When They Weren’t Doing Shakespeare
Essays on Nineteenth-Century British and American Theatre

Edited by Judith L. Fisher and Stephen Watt


“Handsomely produced and sumptuously illustrated volume.”
Yearbook of English Studies

“In looking beyond the shadow of the Bard and deemphasizing artistic pretensions, this volume offers a valuable exposition of British and American popular theater in the nineteenth century.”
Maryland Historical Magazine

The richness of Victorian theatre has often been neglected because of the era’s most celebrated productions of Shakespeare’s plays. Judith L. Fisher and Stephen Watt present a vigorous collection of eighteen essays covering the vast expanse of this “other” theatre, including social dramas, Christmas pantomimes, and adaptations of Gothic novels such as Guy Mannering and Metamora; or, The Last of the Wampanoags.

Reflecting both the longings and values of the public and the theatrical conventions of the times, Victorian productions could capture audiences with the historical verisimilitude of William Charles Macready’s production of Richelieu or incite a storm of public outrage with the too explicitly fallen woman in Olga Nethersole’s interpretation of Sapho. Playwrights worked at adapting such popular classic works as The Count of Monte Cristo or devising new melodramas such as Rent Day and Luke the Labourer. Pandering to the tastes of an expanding middle-class audience, theatre bills reflected popular fascination with the daily newspapers’ stories of social maladies. Transposed to the stage, “bad” men and women could be punished for wrongdoings in a way that was unlikely or impossible in real life. Emphasizing the variety of stagecraft in the Victorian age, the contributors to When They Weren’t Doing Shakespeare present a composite portrait of the vibrant theatrical worlds that existed in both nineteenth-century New York and London.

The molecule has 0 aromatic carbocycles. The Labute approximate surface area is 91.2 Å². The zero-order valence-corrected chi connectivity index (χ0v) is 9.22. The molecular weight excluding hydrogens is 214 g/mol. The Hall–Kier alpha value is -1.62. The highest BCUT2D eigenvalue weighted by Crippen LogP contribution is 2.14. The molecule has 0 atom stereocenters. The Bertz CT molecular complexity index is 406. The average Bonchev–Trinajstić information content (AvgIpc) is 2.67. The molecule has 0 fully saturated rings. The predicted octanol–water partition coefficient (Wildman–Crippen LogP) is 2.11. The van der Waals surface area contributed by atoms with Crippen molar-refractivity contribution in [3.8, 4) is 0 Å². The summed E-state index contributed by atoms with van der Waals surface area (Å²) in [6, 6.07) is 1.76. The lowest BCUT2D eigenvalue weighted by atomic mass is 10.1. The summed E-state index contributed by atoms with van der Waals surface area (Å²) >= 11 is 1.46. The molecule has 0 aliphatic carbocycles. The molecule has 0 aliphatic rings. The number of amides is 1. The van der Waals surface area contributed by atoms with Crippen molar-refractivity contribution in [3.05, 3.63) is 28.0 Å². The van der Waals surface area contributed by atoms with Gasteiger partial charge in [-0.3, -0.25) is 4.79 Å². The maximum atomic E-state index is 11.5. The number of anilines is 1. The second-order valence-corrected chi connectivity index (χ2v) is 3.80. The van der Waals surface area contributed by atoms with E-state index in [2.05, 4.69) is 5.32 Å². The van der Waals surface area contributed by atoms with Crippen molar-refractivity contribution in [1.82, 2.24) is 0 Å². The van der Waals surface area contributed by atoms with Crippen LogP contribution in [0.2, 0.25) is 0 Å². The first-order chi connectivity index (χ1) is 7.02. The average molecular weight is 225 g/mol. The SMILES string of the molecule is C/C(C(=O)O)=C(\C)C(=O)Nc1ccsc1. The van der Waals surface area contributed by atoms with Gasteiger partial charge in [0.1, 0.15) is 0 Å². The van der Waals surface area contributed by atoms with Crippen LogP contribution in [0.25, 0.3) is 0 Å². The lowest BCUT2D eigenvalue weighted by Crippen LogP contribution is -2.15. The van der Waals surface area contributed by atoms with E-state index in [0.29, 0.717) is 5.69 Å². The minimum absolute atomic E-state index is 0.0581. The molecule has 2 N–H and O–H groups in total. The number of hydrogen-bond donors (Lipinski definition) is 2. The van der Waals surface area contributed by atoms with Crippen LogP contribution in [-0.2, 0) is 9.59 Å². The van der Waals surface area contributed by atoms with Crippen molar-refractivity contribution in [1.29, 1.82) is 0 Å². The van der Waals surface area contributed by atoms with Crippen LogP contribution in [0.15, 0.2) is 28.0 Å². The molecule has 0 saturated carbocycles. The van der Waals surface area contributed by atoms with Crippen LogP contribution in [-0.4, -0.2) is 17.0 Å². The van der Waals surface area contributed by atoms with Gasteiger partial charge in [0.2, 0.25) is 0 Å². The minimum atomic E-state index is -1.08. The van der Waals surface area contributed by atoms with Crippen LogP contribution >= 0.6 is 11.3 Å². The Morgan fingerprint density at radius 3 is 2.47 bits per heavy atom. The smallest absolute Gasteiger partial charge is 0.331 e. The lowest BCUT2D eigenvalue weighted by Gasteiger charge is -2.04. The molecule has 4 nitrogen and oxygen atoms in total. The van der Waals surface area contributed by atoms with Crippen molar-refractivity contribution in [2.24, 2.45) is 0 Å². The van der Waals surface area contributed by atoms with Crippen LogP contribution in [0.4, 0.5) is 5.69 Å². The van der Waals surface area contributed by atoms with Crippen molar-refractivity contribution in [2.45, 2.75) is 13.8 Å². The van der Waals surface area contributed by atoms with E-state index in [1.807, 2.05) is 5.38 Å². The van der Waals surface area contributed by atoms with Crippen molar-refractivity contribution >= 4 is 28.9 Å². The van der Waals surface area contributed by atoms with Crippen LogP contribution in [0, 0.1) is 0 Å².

Page count: 372 pp.
20 b&w photos and illus.
Trim size: 6 x 9


List price: $29.95

buy button
View Shopping Cart

Judith L. Fisher is a professor of English at Trinity University. She is the author or editor of numerous books including Thackeray’s Skeptical Narrative and the ‘Perilous Trade’ of Authorship and Lives of Victorian Literary Figures. Stephen Watt is a professor of English and associate dean in the College of Arts and Sciences at Indiana University. His most recent books include Beckett and Contemporary Irish Writing and Ian Fleming and James Bond: The Cultural Politics of 007.